Types of Heatilator Fireplaces

By HomeAdvisor

Updated March 10, 2017

Lit fireplace

Since the beginning of human history, home and comfort has meant the warmth of a roaring fire. Here in the 21st Century, heatilator fireplaces are a great way for practical-minded consumers to bring that warmth into their homes. Heatilator is a brand name (and the household name) for what can be more generically called a heat-circulating fireplace. Heatilator fireplaces work by circulating air around a firebox and back into the room, so that the warmth of the fire will be dispersed throughout the home. Heatilator fireplaces come in three main types:

  • Wood-burning stove/heatilator fireplaces: The original, and some would argue, still unmatched fireplace for ambience. If you love the look, feel, and smell of a wood fire, but want the added value of heat recirculation, then this is the option for you. For added cleanliness and convenience, so-called ?clean burning? models burn wood efficiently in order to lessen the creosote buildup on chimneys, and reduce environmental pollution. This is even truer of EPA Certified models.
  • Gas heatilator fireplaces: Available in a wide variety of styles, from traditional to modern, these offer the charm of a real fire but with the convenience of propane or natural gas. With the flick of a switch, you can have a warm fire burning in the hearth without chopping or hauling wood and without kindling or building of the fire. And with the circulation of a heatilator unit, more of the heat from the gas fire reaches you and your loved ones.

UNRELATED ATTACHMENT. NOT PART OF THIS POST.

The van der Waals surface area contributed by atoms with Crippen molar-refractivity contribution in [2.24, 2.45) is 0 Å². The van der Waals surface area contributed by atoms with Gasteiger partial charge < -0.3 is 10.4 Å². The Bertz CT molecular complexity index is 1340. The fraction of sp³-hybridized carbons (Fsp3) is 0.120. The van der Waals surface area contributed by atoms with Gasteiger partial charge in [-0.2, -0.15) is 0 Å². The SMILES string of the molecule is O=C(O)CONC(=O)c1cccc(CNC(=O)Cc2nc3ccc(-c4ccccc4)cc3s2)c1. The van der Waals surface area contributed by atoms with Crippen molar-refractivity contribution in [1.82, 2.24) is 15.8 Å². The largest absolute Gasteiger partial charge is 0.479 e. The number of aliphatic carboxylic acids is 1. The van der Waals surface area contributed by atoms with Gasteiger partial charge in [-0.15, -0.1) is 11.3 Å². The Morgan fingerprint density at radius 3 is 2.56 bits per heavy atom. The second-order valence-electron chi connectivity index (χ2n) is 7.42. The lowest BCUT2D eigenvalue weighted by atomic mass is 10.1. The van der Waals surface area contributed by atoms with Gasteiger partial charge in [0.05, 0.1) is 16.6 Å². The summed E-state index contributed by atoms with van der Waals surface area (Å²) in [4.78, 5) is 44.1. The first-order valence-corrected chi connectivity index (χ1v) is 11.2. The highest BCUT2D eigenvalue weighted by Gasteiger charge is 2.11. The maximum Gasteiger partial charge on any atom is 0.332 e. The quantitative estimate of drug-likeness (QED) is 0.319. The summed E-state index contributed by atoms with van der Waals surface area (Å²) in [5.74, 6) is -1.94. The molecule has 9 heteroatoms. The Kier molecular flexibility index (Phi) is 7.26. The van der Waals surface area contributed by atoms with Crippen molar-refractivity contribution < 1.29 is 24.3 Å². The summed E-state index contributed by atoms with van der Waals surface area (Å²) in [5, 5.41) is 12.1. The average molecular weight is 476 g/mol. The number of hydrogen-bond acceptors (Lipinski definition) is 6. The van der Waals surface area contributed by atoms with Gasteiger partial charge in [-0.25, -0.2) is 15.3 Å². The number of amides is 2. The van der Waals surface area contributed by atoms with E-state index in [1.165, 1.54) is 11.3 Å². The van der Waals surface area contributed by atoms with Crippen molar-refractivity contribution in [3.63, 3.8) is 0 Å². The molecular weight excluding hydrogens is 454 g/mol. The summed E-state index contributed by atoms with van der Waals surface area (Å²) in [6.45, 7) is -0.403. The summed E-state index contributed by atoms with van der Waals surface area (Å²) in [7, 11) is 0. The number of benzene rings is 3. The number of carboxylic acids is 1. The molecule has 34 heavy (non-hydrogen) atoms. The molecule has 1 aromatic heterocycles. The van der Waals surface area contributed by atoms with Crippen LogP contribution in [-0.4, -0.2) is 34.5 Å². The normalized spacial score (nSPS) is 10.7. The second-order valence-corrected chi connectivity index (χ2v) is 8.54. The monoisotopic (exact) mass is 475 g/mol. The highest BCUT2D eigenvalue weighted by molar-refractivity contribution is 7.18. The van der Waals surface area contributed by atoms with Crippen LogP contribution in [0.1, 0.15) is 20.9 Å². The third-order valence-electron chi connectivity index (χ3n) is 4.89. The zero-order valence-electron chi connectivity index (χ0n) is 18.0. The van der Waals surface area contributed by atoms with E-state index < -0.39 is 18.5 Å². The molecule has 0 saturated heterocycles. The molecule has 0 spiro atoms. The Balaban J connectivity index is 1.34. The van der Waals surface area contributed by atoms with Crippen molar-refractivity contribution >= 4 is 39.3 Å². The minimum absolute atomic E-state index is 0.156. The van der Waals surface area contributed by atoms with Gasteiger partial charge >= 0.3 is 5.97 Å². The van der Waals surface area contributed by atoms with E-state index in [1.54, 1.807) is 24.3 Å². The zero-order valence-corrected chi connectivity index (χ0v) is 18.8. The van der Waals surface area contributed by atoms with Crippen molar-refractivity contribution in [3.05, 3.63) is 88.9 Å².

• Electric fireplaces: The easiest of all options, an electric fireplace requires no re-routing of gas lines, no ventilation and very little installation work overall. Most modern electric fireplaces give off heat from an electric coil, and simulate fire with electric lights or fiber optics.
  • Fireplace Inserts: Owners of older homes often choose heatilator fireplace inserts in order to get more economical and environmental efficiency out of an existing fireplace which may not even work anymore. These also come in wood, gas, and electric options.
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Things to Look for in Heatilator Fireplaces

To be sure you’re getting the best value, look for the following before you buy:

  • Be sure you’re getting a quality unit. It should be tested to UL safety standards.
  • Components should match and be compatible.
  • A far-reaching warranty. Lifetime is best, but 20 years should be the minimum.
  • Heavy-duty construction.
  • A range of attractive accessories and options.
  • Knowledgeable, qualified installation professionals. (This is particularly important in gas and wood models.)Whichever choice you make, a heatilator fireplace is a sound investment in comfort and practicality for your home.

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